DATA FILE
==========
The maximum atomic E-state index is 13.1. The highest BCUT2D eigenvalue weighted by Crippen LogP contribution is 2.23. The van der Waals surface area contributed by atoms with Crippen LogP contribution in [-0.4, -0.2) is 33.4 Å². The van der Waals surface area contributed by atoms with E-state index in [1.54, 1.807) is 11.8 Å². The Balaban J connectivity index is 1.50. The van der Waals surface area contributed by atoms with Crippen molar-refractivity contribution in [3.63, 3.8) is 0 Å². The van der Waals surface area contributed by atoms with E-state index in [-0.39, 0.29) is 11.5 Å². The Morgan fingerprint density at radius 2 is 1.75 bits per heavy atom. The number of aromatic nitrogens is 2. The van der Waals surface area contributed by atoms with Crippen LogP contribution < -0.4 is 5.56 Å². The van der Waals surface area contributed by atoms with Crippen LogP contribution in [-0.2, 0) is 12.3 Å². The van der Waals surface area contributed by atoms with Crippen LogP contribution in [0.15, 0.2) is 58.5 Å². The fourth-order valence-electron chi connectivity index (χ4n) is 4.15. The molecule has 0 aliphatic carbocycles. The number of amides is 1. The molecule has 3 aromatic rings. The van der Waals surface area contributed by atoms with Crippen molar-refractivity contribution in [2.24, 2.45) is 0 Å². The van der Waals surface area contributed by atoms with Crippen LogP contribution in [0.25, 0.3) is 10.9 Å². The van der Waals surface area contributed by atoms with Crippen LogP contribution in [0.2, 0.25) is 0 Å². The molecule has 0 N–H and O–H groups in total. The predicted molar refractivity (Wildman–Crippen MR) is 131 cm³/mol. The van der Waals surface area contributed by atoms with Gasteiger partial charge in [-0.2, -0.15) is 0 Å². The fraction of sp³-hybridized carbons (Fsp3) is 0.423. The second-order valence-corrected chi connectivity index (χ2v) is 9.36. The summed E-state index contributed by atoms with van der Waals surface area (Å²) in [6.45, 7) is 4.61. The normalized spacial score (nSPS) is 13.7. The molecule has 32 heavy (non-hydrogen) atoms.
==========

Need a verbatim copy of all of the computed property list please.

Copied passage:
The maximum atomic E-state index is 13.1. The highest BCUT2D eigenvalue weighted by Crippen LogP contribution is 2.23. The van der Waals surface area contributed by atoms with Crippen LogP contribution in [-0.4, -0.2) is 33.4 Å². The van der Waals surface area contributed by atoms with E-state index in [1.54, 1.807) is 11.8 Å². The Balaban J connectivity index is 1.50. The van der Waals surface area contributed by atoms with Crippen molar-refractivity contribution in [3.63, 3.8) is 0 Å². The van der Waals surface area contributed by atoms with E-state index in [-0.39, 0.29) is 11.5 Å². The Morgan fingerprint density at radius 2 is 1.75 bits per heavy atom. The number of aromatic nitrogens is 2. The van der Waals surface area contributed by atoms with Crippen LogP contribution < -0.4 is 5.56 Å². The van der Waals surface area contributed by atoms with Crippen LogP contribution in [-0.2, 0) is 12.3 Å². The van der Waals surface area contributed by atoms with Crippen LogP contribution in [0.15, 0.2) is 58.5 Å². The fourth-order valence-electron chi connectivity index (χ4n) is 4.15. The molecule has 0 aliphatic carbocycles. The number of amides is 1. The molecule has 3 aromatic rings. The van der Waals surface area contributed by atoms with Crippen molar-refractivity contribution in [2.24, 2.45) is 0 Å². The van der Waals surface area contributed by atoms with Crippen LogP contribution in [0.25, 0.3) is 10.9 Å². The van der Waals surface area contributed by atoms with Crippen LogP contribution in [0.2, 0.25) is 0 Å². The molecule has 0 N–H and O–H groups in total. The predicted molar refractivity (Wildman–Crippen MR) is 131 cm³/mol. The van der Waals surface area contributed by atoms with Gasteiger partial charge in [-0.2, -0.15) is 0 Å². The fraction of sp³-hybridized carbons (Fsp3) is 0.423. The second-order valence-corrected chi connectivity index (χ2v) is 9.36. The summed E-state index contributed by atoms with van der Waals surface area (Å²) in [6.45, 7) is 4.61. The normalized spacial score (nSPS) is 13.7. The molecule has 32 heavy (non-hydrogen) atoms.